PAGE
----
Housing is the monkey on the back of the Government that it just cannot shake.
Not only is the Auckland market out of control, but making sure there is enough affordable and good quality housing has been identified by senior ministers as a significant way of tackling poverty.
The Reserve Bank and the Government have both been grappling with the challenge of bringing the market back into kilter, without the bottom dropping out of house prices.
If the Auckland market is anything to go by, the loan-to-value (LVR) ratios imposed on home buyers with less than a 10 percent deposit have to be seen as dismal failure.
The Reserve Bank, however, defends their impact as having helped moderate house prices, and improve the the resilience of banks' balance sheets.
When they were first introduced opposition parties pointed out the whole country was being penalised for Auckland's woes, and argued for targeted LVRs just in the regions where they may have some impact.
For the last two elections, the Labour Party has pushed another solution; a capital gains tax, excluding the family home.
That was twice rejected by voters within Labour's broader policy package, a fact not lost on the most recently elected party leader, Andrew Little, who takes the view it is no use having a policy that may have merit, if you are not in power to implement it.
Now, however, the Reserve Bank has come out swinging, all but calling for a capital gains tax.
The strongly worded speech this week from Reserve Bank Deputy Governor Grant Spencer leaves little room for misinterpretation.
He noted there was still a problem with supply and that house prices in Auckland have tripled since 2002.
Mr Spencer warned of broader consequences; economic instability and the potential for a "disruptive correction", that is, a severe downturn that would hit both the domestic economy and financial systems hard.
He said new taxes were needed to curb rental housing investors - particularly in Auckland - as in the 18 months to February, the proportion of houses sold to investors had risen from nearly 34 percent to 37.5 percent.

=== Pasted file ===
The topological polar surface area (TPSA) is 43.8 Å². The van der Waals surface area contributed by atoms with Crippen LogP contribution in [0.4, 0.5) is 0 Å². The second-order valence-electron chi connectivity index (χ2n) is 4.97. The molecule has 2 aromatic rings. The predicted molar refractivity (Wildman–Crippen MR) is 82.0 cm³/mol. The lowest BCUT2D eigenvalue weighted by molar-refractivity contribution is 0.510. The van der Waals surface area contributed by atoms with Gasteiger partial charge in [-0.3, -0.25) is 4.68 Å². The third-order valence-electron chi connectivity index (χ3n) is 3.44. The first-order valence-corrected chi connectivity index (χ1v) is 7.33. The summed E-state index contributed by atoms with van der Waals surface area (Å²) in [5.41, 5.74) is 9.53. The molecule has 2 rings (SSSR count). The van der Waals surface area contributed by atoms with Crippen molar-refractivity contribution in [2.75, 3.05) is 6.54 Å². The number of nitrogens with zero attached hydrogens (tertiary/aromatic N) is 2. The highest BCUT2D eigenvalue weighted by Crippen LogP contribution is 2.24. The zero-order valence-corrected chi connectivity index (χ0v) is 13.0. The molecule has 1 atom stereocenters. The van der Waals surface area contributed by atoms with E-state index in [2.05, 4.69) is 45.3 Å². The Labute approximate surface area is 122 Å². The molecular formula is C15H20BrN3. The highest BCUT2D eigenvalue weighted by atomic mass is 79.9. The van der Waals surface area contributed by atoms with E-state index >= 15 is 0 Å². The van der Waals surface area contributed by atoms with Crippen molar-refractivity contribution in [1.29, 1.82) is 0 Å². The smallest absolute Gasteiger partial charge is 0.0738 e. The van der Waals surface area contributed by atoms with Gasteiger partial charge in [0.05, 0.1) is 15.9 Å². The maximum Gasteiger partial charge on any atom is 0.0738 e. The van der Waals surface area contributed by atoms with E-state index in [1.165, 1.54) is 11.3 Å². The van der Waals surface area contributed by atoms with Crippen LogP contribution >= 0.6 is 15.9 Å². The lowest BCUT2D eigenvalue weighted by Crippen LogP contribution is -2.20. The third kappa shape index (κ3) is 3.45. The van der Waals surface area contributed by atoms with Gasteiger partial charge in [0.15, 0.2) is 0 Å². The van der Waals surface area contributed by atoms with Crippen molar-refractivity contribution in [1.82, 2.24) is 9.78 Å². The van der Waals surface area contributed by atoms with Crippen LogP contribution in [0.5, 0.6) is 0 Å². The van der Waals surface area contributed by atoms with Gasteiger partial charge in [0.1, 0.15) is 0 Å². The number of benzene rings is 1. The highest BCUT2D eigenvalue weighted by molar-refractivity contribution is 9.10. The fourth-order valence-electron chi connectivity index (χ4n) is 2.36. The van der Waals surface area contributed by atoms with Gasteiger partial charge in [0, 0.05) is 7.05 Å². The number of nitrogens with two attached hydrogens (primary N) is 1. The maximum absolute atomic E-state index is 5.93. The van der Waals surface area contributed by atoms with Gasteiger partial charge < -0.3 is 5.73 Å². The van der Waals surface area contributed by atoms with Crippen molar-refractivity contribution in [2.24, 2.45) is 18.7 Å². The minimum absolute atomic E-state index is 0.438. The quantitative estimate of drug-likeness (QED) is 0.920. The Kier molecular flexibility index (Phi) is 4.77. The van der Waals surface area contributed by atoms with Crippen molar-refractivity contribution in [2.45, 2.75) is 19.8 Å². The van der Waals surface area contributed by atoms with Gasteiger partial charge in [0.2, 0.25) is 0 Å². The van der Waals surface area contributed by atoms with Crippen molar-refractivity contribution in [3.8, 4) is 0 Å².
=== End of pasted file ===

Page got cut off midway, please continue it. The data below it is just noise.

New Zealand does already have a tax aimed at speculators and developers, but that is dependent on the intention of the purchaser.
If an investor buys a property with the express intention of reselling, they will pay tax on any profit.
But if the property is bought and intended as a rental, but is subsequently sold down the track, it is treated as a capital asset, and any profit is not taxed.
Clearly, the Reserve Bank does not view that as presenting enough of a deterrent for property speculation.
The Deputy Governor's comments send the clear message the Reserve Bank needs some back-up and cannot deal with this problem on its own, through mechanisms such as LVRs and setting the official cash rate.
As for the Government, its position is becoming increasingly untenable.
Its upbeat response that the state of the Auckland housing market is actually a "success story", because more people are staying in New Zealand, is likely to infuriate rather than reassure those at the sharp end.
Ministers doggedly refuse to utter the word crisis, or admit there are actions they could take to dampen demand - that would be tantamount to agreeing with opposition policy on a capital gains tax, even if Labour has gone lukewarm on the idea.
Now Labour has changed tack and is now calling for a different loan to value ratio policy - this time aimed directly at Auckland property investors, not at families or first home buyers.
Or to target those buying up large numbers of properties - the more they have, the higher the level of equity they would need to obtain credit.
The Government has deployed its usual argument in response, that such measures, or a capital gains tax, are blunt instruments and the way to fix the problem is to increase supply.
It is obviously not an issue that has escaped the Prime Minister's notice - after the election he spread the responsibility for housing across three of his senior ministers, Bill English, Nick Smith and Paula Bennett.
At the last year's National Party annual conference, policy to free up land for residential building was announced, and access to Kiwisaver funds and government grants were the centrepiece of the party's 2014 election campaign.
But there is a consistent refusal to impose any deterrent through taxation, or respond to calls for non-resident, foreign ownership to be restricted, or even examined more closely.
Up until now it has been opposition politicians making the calls for stronger government intervention - will the message from the Reserve Bank be so easy to ignore?